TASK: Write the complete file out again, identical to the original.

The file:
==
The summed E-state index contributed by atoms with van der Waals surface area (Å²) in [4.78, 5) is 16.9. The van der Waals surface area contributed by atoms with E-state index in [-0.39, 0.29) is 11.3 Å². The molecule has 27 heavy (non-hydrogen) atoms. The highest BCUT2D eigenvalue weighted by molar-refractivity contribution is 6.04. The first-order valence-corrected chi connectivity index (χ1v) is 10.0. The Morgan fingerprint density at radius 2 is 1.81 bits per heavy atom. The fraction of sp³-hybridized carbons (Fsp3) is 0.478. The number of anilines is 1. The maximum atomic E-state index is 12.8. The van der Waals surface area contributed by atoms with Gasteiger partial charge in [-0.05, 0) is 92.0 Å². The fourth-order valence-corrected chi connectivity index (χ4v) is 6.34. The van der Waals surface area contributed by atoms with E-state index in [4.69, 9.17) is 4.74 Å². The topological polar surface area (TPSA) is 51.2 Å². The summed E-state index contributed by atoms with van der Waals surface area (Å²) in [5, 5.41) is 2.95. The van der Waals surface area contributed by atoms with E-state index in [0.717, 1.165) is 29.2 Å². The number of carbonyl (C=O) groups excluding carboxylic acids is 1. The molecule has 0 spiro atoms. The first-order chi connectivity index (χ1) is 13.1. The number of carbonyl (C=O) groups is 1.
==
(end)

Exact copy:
The summed E-state index contributed by atoms with van der Waals surface area (Å²) in [4.78, 5) is 16.9. The van der Waals surface area contributed by atoms with E-state index in [-0.39, 0.29) is 11.3 Å². The molecule has 27 heavy (non-hydrogen) atoms. The highest BCUT2D eigenvalue weighted by molar-refractivity contribution is 6.04. The first-order valence-corrected chi connectivity index (χ1v) is 10.0. The Morgan fingerprint density at radius 2 is 1.81 bits per heavy atom. The fraction of sp³-hybridized carbons (Fsp3) is 0.478. The number of anilines is 1. The maximum atomic E-state index is 12.8. The van der Waals surface area contributed by atoms with Gasteiger partial charge in [-0.05, 0) is 92.0 Å². The fourth-order valence-corrected chi connectivity index (χ4v) is 6.34. The van der Waals surface area contributed by atoms with E-state index in [4.69, 9.17) is 4.74 Å². The topological polar surface area (TPSA) is 51.2 Å². The summed E-state index contributed by atoms with van der Waals surface area (Å²) in [5, 5.41) is 2.95. The van der Waals surface area contributed by atoms with E-state index in [0.717, 1.165) is 29.2 Å². The number of carbonyl (C=O) groups excluding carboxylic acids is 1. The molecule has 0 spiro atoms. The first-order chi connectivity index (χ1) is 13.1. The number of carbonyl (C=O) groups is 1.